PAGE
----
AOSP (Android Open Source Project) is handled in a similar way to Chromium. The development of the core of Android is done right there in the open. It is searchable and available for anyone to see. If Andromeda were a thing and it had to do with folding Chrome into Android (as the WSJ article and Android Police suggest), surely we’d see some signs of Andromeda in either the AOSP or Chromium repositories.
Guess what? We don’t. Not even a single mention.
And to solidify that searching these repositories is pretty thorough, I’ll leave this link here that is searching the Chromium commits for changes to baseboard ‘Snow’, which was the board the original HP/Google collaborative effort Chromebook 11 was built on.
In that link, you can see commits back to September of 2012. 4 years ago! It’s not like they trash this stuff after the device launches. It’s all still there.
So, again, where is Andromeda?
Let’s talk about a couple other issues I have with all this. First, Andromeda is referred to in the AOSP source code and is used in the main setup process in building the Android Image for a device. You can see it referenced here. It is not an operating system in this regard, for sure. Granted, codenames are a dime-a-dozen, so this isn’t really damning evidence. Just an example that Andromeda has been used before in very different contexts.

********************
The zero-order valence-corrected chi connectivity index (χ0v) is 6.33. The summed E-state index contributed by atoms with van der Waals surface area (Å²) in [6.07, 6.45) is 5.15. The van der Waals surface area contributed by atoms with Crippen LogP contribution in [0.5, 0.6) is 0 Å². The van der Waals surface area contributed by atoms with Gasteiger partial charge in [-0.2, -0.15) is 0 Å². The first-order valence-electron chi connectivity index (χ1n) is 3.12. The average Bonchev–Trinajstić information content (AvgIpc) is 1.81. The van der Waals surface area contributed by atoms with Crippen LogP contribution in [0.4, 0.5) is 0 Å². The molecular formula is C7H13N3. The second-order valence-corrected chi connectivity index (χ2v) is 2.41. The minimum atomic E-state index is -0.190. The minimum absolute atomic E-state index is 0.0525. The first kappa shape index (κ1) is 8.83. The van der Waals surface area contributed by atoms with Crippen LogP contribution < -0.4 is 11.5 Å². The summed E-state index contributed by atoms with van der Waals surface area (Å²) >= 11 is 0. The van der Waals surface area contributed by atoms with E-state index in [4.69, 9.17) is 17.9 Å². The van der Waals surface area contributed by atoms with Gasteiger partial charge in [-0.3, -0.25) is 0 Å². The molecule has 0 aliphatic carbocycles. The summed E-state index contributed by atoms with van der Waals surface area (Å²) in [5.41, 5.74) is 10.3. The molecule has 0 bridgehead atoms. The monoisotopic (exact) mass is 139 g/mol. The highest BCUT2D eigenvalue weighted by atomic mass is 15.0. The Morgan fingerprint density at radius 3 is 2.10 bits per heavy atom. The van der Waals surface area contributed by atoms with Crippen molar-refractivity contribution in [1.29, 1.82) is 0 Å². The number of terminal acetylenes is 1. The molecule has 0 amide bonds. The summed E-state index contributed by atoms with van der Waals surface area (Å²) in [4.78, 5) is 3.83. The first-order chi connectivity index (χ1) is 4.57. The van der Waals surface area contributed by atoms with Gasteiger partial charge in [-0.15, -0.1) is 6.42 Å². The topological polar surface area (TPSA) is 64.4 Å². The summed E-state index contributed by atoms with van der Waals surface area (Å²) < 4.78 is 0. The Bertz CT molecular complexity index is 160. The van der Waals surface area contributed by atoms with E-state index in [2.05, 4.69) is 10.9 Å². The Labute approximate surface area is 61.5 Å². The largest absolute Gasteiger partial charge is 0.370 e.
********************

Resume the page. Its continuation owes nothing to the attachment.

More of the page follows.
Second, Marvell makes the Andromeda Box that was being tested for use in Google’s Brillo connected home initiative. You can see their homepage here. Here’s this one as well, referencing a project within Google called Andromeda. It is Google Cloud Platform’s latest networking stack. Again, I’m not saying that this is THE Andromeda being referenced by anyone, just that there are lots of Andromeda references floating around that have nothing to do with operating systems.
Lastly, some personal conjecture here. The WSJ article mentioned above referenced a merging of Chrome OS and Android that would begin previewing late in 2016 and see full rollout in 2017. As we’ve talked about extensively here at Chrome Unboxed, the Android Framework is almost ready to go on Chrome OS. Apps run natively on the ASUS Chromebook Flip I am typing this on right now, and it is in the Stable Channel. No special developer settings whatsoever. And it works really, really well.